A school changed its start time from 7:30 a.m. to 8:15 a.m. Here's what happened.

The study examines students at a secondary school in Singapore, which leads the world in Programme for International Student Assessment (PISA) rankings.


A new study from Singapore suggests later school start times are better for students’ health, echoing past findings of sleep research conducted in the West.

The paper, published in Oxford University Press’ SLEEP journal, describes how an all-girls secondary school in Singapore delayed its start time from 7:30 a.m. to 8:15 a.m., doing so without compromising its curriculum or pushing back its end time. 

The researchers surveyed students before the start time change, one month after, and again eight months after that. After the start time change, students reported getting better sleep, experiencing fewer depressive symptoms, and having an easier time staying awake. What’s more, the majority of students, teachers, and parents supported the schedule change after running the experiment.

This might seem unsurprising, considering sleep researchers in the West have for years reported similar findings on the importance of sleep among adolescents. The American Academy of Pediatrics, for instance, recommends schools start at 8:30 a.m. or later to better align with the “biological sleep rhythms of adolescents, whose sleep-wake cycles begin to shift up to two hours later at the start of puberty.”

(Image: Sleepeducation.org)

But the current study is significant because of differences in culture. The researchers note that many cultures in East Asia emphasize the importance of academic success. Singapore, in particular, leads the world in Programme for International Student Assessment (PISA) rankings, which measure scholastic performance of students aged 15 years. However, students in Singapore also report having poor life satisfaction and high levels of anxiety.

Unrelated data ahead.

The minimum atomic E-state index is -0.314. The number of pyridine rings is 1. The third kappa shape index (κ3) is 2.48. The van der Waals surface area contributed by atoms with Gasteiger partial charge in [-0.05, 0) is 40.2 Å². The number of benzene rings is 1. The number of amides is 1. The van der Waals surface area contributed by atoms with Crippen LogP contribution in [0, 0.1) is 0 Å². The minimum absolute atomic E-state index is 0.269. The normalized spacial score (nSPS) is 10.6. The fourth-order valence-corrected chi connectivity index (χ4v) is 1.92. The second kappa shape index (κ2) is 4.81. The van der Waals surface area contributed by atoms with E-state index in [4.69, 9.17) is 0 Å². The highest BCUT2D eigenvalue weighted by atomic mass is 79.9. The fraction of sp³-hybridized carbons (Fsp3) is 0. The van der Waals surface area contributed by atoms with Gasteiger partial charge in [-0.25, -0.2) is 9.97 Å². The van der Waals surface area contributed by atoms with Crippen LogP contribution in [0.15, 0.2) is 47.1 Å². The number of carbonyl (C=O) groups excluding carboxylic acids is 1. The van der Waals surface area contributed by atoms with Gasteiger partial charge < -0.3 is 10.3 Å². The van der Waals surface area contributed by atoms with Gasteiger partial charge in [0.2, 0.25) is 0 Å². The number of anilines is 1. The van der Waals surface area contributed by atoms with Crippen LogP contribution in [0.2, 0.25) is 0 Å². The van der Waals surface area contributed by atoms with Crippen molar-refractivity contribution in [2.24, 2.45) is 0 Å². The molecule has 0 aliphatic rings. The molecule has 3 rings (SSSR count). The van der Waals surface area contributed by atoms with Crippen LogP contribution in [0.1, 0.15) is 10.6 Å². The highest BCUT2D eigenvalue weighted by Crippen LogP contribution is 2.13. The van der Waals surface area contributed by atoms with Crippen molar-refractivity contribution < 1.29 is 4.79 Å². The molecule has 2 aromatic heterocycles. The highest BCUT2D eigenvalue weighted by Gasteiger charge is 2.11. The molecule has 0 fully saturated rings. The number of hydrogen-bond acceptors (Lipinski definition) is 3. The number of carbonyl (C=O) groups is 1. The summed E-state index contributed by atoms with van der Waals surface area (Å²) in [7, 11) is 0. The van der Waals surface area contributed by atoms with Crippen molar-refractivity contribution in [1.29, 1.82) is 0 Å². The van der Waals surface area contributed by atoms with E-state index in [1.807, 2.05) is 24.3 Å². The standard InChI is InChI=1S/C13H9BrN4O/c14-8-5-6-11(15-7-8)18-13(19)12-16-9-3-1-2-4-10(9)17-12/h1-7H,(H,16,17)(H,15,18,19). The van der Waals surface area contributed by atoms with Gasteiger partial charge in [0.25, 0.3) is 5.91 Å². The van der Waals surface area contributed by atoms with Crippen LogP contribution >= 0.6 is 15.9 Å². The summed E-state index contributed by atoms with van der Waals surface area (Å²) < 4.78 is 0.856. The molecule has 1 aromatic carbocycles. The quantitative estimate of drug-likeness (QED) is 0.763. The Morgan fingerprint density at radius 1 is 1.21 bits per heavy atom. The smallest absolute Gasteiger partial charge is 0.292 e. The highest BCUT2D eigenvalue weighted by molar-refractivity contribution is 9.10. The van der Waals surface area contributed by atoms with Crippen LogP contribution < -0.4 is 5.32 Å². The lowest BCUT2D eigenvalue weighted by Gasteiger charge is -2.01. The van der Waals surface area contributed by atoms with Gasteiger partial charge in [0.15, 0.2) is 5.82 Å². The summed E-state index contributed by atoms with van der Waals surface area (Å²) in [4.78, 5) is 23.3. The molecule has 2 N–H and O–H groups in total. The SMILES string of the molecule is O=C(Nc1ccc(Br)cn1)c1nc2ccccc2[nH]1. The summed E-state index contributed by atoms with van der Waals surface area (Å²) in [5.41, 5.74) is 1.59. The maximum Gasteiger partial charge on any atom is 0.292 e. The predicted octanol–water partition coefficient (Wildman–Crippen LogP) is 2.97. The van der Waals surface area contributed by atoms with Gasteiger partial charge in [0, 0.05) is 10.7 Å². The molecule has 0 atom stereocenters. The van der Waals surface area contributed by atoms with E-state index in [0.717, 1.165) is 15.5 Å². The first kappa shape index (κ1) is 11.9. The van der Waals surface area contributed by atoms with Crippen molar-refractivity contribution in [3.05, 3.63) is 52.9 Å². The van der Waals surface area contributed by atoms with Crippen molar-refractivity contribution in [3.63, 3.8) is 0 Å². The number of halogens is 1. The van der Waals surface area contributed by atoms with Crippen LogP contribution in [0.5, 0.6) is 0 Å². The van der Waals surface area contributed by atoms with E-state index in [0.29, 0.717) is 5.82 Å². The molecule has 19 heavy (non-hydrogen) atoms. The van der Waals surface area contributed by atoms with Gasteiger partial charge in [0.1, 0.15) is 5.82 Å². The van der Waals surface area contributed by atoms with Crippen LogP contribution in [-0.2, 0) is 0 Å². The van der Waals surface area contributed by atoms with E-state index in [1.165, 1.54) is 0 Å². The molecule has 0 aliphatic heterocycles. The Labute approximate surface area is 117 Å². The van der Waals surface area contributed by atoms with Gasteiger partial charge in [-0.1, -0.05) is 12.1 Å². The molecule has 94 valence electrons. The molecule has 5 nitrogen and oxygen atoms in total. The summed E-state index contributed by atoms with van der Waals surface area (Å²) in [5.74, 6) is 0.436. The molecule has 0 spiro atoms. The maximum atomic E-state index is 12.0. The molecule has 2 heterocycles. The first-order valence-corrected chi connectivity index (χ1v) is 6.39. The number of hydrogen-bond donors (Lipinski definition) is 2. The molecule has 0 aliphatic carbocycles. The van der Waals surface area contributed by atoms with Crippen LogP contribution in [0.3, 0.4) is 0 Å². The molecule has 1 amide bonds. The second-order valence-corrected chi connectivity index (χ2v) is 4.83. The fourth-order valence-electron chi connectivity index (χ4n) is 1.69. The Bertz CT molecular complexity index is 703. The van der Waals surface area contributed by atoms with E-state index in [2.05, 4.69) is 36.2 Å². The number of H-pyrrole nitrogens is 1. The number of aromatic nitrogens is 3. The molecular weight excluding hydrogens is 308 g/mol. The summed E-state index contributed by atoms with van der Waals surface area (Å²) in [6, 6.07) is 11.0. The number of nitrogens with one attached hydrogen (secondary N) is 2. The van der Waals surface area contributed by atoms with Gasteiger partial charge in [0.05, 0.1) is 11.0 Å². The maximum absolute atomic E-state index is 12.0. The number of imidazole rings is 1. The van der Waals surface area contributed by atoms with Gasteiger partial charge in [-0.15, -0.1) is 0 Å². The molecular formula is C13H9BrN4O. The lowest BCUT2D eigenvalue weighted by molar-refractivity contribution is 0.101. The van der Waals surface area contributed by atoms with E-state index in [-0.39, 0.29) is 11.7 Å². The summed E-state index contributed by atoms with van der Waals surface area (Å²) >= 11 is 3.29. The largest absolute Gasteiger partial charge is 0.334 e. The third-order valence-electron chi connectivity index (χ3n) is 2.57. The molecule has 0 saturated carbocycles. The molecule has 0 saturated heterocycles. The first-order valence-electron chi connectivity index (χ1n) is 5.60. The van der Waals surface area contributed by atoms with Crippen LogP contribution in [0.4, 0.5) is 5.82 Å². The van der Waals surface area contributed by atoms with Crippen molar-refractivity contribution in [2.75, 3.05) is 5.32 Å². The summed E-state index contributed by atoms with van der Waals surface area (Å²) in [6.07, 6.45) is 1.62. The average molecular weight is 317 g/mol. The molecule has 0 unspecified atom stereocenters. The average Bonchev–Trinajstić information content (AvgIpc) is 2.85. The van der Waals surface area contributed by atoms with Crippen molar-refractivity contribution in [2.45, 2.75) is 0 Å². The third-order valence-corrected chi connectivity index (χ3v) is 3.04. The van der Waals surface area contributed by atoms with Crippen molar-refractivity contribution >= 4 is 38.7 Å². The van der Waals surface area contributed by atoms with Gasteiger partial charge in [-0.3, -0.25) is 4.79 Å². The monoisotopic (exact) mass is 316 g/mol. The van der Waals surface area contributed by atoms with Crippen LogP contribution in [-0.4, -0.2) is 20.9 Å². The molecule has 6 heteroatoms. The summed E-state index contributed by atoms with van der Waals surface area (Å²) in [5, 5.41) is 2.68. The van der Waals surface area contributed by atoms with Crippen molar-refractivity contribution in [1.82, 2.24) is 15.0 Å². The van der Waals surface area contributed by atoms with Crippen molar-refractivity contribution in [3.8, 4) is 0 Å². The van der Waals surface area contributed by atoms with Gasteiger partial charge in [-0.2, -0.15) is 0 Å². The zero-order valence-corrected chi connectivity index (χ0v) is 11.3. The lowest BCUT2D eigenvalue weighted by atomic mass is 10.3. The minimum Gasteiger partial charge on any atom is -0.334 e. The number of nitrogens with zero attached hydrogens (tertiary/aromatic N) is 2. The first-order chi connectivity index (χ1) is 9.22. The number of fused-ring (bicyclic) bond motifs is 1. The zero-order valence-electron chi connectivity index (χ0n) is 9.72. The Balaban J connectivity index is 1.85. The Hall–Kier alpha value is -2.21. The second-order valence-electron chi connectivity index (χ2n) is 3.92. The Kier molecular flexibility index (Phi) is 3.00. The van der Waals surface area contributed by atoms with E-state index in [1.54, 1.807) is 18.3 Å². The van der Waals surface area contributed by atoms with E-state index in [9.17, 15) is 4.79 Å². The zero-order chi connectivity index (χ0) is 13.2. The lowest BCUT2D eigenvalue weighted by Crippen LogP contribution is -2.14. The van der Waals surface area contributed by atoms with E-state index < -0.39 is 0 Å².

The researchers note that a “relentless drive” toward academic success can contribute to poor sleep habits that leave students getting way less than the recommended 8 to 10 hours per night. They also hypothesized that this drive might cause the delayed start time to only have fleeting benefits because students would simply begin staying up later. But after nine months, the students reported that the benefits had sustained over the school year.

“These findings suggest that even in East Asia, where many students curtail sleep in the pursuit of academic achievement, and where students’ life satisfaction is the lowest in the world, delaying school start times is feasible and can lead to sustained improvement in students’ sleep and well-being,” the researchers wrote.

​There are two kinds of failure – but only one is honorable

Malcolm Gladwell teaches "Get over yourself and get to work" for Big Think Edge.

Big Think Edge
  • Learn to recognize failure and know the big difference between panicking and choking.
  • At Big Think Edge, Malcolm Gladwell teaches how to check your inner critic and get clear on what failure is.
  • Subscribe to Big Think Edge before we launch on March 30 to get 20% off monthly and annual memberships.
Keep reading Show less

The colossal problem with universal basic income

Here's why universal basic income will hurt the 99%, and make the 1% even richer.

Videos
  • Universal basic income is a band-aid solution that will not solve wealth inequality, says Rushkoff.
  • Funneling money to the 99% perpetuates their roles as consumers, pumping money straight back up to the 1% at the top of the pyramid.
  • Rushkoff suggests universal basic assets instead, so that the people at the bottom of the pyramid can own some means of production and participate in the profits of mega-rich companies.
Keep reading Show less

Top vets urge dog lovers to stop buying pugs and bulldogs

Pugs and bulldogs are incredibly trendy, but experts have massive animal welfare concerns about these genetically manipulated breeds. 

'No nose, no thermoregulation, no health, no welfare.' Photo by terriermandotcom.blogspot.com
popular

Pugs, Frenchies, boxers, shih-tzus and other flat-faced dog breeds have been trending for at least the last decade, thanks to higher visibility (usually in a celebrity's handbag), an increase in city living (smaller dogs for smaller homes), and possibly even the fine acting of Frank the Pug in 1997's Men in Black. We're not ruling it out. These small, specialty pure breeds are seen as the pinnacle of cuteness – they have friendly personalities, endearing odd looks, and are perfect for Stranger Things video montages.

Keep reading Show less

This is the best (and simplest) world map of religions

Both panoramic and detailed, this infographic manages to show both the size and distribution of world religions.

(c) CLO / Carrie Osgood
Strange Maps
  • At a glance, this map shows both the size and distribution of world religions.
  • See how religions mix at both national and regional level.
  • There's one country in the Americas without a Christian majority – which?
Keep reading Show less